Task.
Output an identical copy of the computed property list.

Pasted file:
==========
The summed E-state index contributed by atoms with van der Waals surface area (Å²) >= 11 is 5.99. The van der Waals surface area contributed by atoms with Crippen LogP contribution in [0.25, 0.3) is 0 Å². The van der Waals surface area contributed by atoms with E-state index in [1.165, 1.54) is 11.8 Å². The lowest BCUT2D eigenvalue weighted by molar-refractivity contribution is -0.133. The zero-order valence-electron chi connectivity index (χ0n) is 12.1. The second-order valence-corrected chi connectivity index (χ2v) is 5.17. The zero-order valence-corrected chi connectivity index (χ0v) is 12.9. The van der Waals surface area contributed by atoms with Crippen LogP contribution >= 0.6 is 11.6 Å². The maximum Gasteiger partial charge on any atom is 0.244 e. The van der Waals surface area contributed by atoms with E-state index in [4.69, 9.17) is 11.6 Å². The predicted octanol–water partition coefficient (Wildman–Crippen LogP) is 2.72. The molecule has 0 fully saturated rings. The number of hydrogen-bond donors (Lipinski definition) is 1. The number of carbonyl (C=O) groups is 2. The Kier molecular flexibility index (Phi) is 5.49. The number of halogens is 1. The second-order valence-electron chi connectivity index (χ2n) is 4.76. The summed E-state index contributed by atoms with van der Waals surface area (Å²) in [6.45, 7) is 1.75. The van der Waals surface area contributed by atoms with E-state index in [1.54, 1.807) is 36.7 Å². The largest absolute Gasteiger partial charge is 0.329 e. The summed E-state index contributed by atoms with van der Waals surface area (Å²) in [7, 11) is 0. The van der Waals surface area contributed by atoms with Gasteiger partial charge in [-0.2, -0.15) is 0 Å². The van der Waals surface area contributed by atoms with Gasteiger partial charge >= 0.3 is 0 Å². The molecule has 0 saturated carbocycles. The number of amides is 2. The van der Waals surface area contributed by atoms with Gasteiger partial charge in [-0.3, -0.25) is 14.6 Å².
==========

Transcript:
The summed E-state index contributed by atoms with van der Waals surface area (Å²) >= 11 is 5.99. The van der Waals surface area contributed by atoms with Crippen LogP contribution in [0.25, 0.3) is 0 Å². The van der Waals surface area contributed by atoms with E-state index in [1.165, 1.54) is 11.8 Å². The lowest BCUT2D eigenvalue weighted by molar-refractivity contribution is -0.133. The zero-order valence-electron chi connectivity index (χ0n) is 12.1. The second-order valence-corrected chi connectivity index (χ2v) is 5.17. The zero-order valence-corrected chi connectivity index (χ0v) is 12.9. The van der Waals surface area contributed by atoms with Crippen LogP contribution >= 0.6 is 11.6 Å². The maximum Gasteiger partial charge on any atom is 0.244 e. The van der Waals surface area contributed by atoms with E-state index in [4.69, 9.17) is 11.6 Å². The predicted octanol–water partition coefficient (Wildman–Crippen LogP) is 2.72. The molecule has 0 fully saturated rings. The number of hydrogen-bond donors (Lipinski definition) is 1. The number of carbonyl (C=O) groups is 2. The Kier molecular flexibility index (Phi) is 5.49. The number of halogens is 1. The second-order valence-electron chi connectivity index (χ2n) is 4.76. The summed E-state index contributed by atoms with van der Waals surface area (Å²) in [6.45, 7) is 1.75. The van der Waals surface area contributed by atoms with E-state index in [1.54, 1.807) is 36.7 Å². The largest absolute Gasteiger partial charge is 0.329 e. The summed E-state index contributed by atoms with van der Waals surface area (Å²) in [7, 11) is 0. The van der Waals surface area contributed by atoms with Gasteiger partial charge in [-0.2, -0.15) is 0 Å². The van der Waals surface area contributed by atoms with Gasteiger partial charge >= 0.3 is 0 Å². The molecule has 0 saturated carbocycles. The number of amides is 2. The van der Waals surface area contributed by atoms with Gasteiger partial charge in [-0.3, -0.25) is 14.6 Å².